Hydra. The Water Serpent. Hydrae. Located at 10 hours Right Ascension 20 degrees Declination Visible between 60 and -90 degrees latitude Best seen in April, at 9 pm. Named Star of Hydrae. The alpha star is Alphard. Myth of Hydra.
The Water Serpent
The alpha star is Alphard
As part as the 12 Labors of Hercules, the Hydra was to be slain.
A monster, with the body of a serpent, and many heads was the Hydra.
As the offspring of Typhon and Echidna, the monster was vicious, and therefore no one was able to slay it.
Many sources say that the Serpent had 5 heads, when others said the beast had 100 heads. The accepted version of the story states that the monster had only 9 heads.
8 of those heads would grow back as two more heads if they were cut off. The ninth head was said to be immortal.
The ninth head was immortal, so after severing all the other heads and burning out their roots in the necks, he ripped the immortal head from the body. He then buried it deep and rolled a huge boulder over-top of it so nobody could happen upon the head ever again.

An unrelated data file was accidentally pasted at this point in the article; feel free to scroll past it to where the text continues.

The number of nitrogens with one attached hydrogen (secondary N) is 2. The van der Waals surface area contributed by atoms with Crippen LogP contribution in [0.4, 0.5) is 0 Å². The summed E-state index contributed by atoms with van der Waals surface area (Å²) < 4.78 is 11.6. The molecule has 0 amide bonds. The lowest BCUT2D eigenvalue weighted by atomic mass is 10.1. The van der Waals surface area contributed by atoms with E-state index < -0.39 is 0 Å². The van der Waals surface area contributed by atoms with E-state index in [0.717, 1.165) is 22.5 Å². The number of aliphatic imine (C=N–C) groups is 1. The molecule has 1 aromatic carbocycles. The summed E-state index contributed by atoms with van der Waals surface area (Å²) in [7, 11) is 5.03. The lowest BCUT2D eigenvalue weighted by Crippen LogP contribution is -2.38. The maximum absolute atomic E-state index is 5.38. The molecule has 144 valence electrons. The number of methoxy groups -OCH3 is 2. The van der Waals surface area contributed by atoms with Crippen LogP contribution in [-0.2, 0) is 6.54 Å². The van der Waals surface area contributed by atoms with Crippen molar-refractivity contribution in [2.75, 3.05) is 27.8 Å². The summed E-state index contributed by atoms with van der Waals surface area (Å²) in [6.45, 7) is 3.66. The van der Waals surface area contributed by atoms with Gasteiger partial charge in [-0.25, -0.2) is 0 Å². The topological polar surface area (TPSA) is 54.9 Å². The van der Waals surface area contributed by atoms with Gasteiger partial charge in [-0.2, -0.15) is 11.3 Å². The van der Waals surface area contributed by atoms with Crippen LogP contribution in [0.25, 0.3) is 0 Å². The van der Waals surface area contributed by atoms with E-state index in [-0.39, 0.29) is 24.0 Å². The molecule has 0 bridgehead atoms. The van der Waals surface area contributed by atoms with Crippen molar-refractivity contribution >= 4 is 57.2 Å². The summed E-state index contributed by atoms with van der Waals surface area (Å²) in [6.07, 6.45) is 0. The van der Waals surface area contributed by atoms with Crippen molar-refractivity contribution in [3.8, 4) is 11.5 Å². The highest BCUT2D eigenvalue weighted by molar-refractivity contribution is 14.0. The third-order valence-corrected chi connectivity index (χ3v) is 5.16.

Hercules fought the Hydra in the swamps of Lernea near Argolis. Whenever a head was cut off, two more heads would grow back! Knowing that he needed help, Hercules called on the help of Iolaus.
Iolaus had come to Hercules’ aid. As Hercules had severed the heads from the body, Iolaus had cauterized the headless necks. He had put a burning torch on the severed necks to keep the heads from growing back.
After all heads had been severed from the necks, the only head that remained was the immortal head. Throwing his sword aside, Hercules tore the immortal head from the last neck, and buried it under a large boulder.
After the beast was slain, Hercules dipped the tips of his arrows in the blood of the Hydra. Whatever wound the arrow tip would cause, would kill the victim.
Ironically, Hercules died by his own hand. After being wounded with an arrow of Hercules, a centaur, knowing he would die, wanted revenge. He gave the arrow to Hercules’ wife, and told her to smear the blood on his robe and it would make him love her more.
Agreeing with the dyeing centaur, Hercules wife gave him the robe. Because of the venom-fused blood, as Hercules put on the robe, his skin began to burn. He tried to free himself of the robe, but the venom had attached it to his skin. Hercules died by the very creature he had slain many years before. The Hydra of Lernea.